For copywriting to really earn its money on your pages, you need more than just words.
After all, most people can come up with some words. The hard part is knowing if they’re any good. And then putting them in the right order.
That might sound like a bad joke – so let me explain.
Imagine you’re in a restaurant, for a meal with your partner. It’s your one-year anniversary, and you’ve booked somewhere classy in the centre of town.
There’s soft lighting, gleaming thin-rimmed wine glasses on your table, faint traces of classical music in the background.
You both sit down, take a minute to get comfy, soak up the surroundings. There aren’t many people in, so you’re expecting a good service. Then, out of the corner of your eye you see the waiter walking over. You take a breath, preparing to ask for a couple of aperitifs.
And then you stop. Because hang on, what’s this?
The waiter is carrying two plates of food.
One has chicken on it; the other fish.
You look around the restaurant, thinking he’s destined for another table. But no, everyone else is eating.
The waiter’s heading straight at you.
Without even looking you in the eye, he puts the chicken in front of you, and the fish in front of your partner. And then he goes off into the kitchen.
Within seconds the same waiter reappears with a tray of drinks.
Again, without any acknowledgement, he pours you a glass of white wine. Your partner gets a bottle of fizzy water.
The waiter races off, like you don’t exist.
You and your partner look at each other, both wearing “WTF” faces.
Your customer experience is that the waiter didn’t take the time to find out what you wanted.
He made a judgment based on preconceived ideas – “Oh they look like they like chicken and fish. That one’s obviously a white wine drinker, and the other looks like they’re staying off the booze.” How likely are you going to return?
It’s the same with copywriting. So if you want the right words in the right order, you need a writer who gets inside the head of your target audience. No assumptions. Someone who works out what problem, pain or desire they’re experiencing.
Maslow’s hierarchy of needs gets you started:
This is about working out where your business belongs in the hierarchy. Then deciding what your audience needs. Finally, supplying words in a way that positions your business as the obvious answer.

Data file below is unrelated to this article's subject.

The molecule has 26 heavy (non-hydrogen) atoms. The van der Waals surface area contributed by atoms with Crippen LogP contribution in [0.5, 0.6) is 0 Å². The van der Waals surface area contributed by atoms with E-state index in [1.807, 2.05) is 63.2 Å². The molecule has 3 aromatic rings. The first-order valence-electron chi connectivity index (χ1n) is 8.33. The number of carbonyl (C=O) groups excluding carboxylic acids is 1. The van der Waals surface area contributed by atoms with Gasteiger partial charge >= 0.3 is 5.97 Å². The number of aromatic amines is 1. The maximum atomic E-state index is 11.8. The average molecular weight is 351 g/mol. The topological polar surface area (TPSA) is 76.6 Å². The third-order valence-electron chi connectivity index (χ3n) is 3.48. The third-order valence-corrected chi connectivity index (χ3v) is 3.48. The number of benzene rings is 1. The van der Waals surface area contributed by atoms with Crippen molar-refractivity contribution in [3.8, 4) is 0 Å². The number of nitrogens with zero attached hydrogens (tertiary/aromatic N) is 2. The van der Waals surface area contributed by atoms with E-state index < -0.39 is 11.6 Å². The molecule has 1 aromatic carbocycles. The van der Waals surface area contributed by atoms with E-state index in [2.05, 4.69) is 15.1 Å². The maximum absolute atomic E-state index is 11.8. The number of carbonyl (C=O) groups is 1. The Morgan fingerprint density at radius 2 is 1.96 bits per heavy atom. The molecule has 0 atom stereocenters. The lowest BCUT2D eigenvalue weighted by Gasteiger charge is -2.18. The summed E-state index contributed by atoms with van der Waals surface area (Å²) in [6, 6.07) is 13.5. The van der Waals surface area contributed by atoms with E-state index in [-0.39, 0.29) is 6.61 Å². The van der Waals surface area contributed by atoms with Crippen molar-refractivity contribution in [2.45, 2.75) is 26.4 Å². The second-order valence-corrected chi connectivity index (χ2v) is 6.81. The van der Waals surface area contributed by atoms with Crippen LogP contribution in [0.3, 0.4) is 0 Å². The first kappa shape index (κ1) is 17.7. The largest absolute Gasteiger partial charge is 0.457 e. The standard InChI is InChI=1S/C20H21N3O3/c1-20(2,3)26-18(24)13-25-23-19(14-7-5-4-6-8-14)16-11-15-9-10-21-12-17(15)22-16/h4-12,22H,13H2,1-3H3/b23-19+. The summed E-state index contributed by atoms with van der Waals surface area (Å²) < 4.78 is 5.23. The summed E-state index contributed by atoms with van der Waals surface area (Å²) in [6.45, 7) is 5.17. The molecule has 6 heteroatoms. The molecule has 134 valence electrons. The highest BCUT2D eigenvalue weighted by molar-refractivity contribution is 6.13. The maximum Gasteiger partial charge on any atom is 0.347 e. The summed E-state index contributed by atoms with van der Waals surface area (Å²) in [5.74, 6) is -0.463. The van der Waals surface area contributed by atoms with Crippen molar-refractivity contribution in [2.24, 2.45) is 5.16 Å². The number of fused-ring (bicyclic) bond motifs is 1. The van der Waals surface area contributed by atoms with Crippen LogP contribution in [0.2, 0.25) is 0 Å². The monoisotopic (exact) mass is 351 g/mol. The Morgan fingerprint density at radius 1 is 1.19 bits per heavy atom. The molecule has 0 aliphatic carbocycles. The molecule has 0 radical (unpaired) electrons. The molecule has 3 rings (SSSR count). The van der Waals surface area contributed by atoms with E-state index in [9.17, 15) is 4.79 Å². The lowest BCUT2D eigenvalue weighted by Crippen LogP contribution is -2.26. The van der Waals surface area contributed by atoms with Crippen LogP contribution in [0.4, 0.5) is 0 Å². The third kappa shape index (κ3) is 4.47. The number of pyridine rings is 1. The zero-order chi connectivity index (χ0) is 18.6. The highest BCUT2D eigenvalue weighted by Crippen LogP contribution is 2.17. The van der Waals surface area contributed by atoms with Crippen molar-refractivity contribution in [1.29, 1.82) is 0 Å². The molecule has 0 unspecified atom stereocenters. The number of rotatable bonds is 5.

That’s what makes copy jump off the screen.
Describing your business in a way that a blind person can visualise it. Guiding your reader along the path, from casual browser, to motivated shopper, to loyal customer.
Features tell, benefits sell
People make buying decisions based on emotion, which they justify using logic. Which means writing about your product in a way that explains the benefits first, features second.
For example, someone buying a luxury car makes their decision based on emotion, which could include:
- wanting to project an image of success
- joining an exclusive group
- attracting a partner
These are benefits of owning a luxury car.
Then they justify their decision based on logic:
- power steering
- heated seats
- fuel efficiency
These are features of the luxury car.
You get the idea. Emotion, then logic. Benefits, then features.
Covering the angles
When it comes to writing for the web, a copywriter needs to see the big picture. Headlines, sub-headings, call to action buttons, form fields – it all has to come together.
Because everyone who lands on a website or webpage has the same 3 questions:
‘Where am I?’
‘What can I do?’
‘Why should I do it here?’
After all, people rarely read websites; they scan them. If they don’t find what they want, they leave. Quickly.
What’s more, we only have a few seconds – 40% will leave your site if it takes longer than 3 seconds to load.
That means telling your audience what you’re offering, why it’s great, and what’s in it for them. In short sentences, like this.
We also need to add some oil in the form of formatting, to keep everything running smoothly:
- bullet points
- bold text
Taking your audience on a journey to other sections of your website, but not in a way that distracts them or makes them want to leave.
So there you have it. Alongside words, you need to know what’s going on inside your audience’s head. And you need to know about laying out a web page.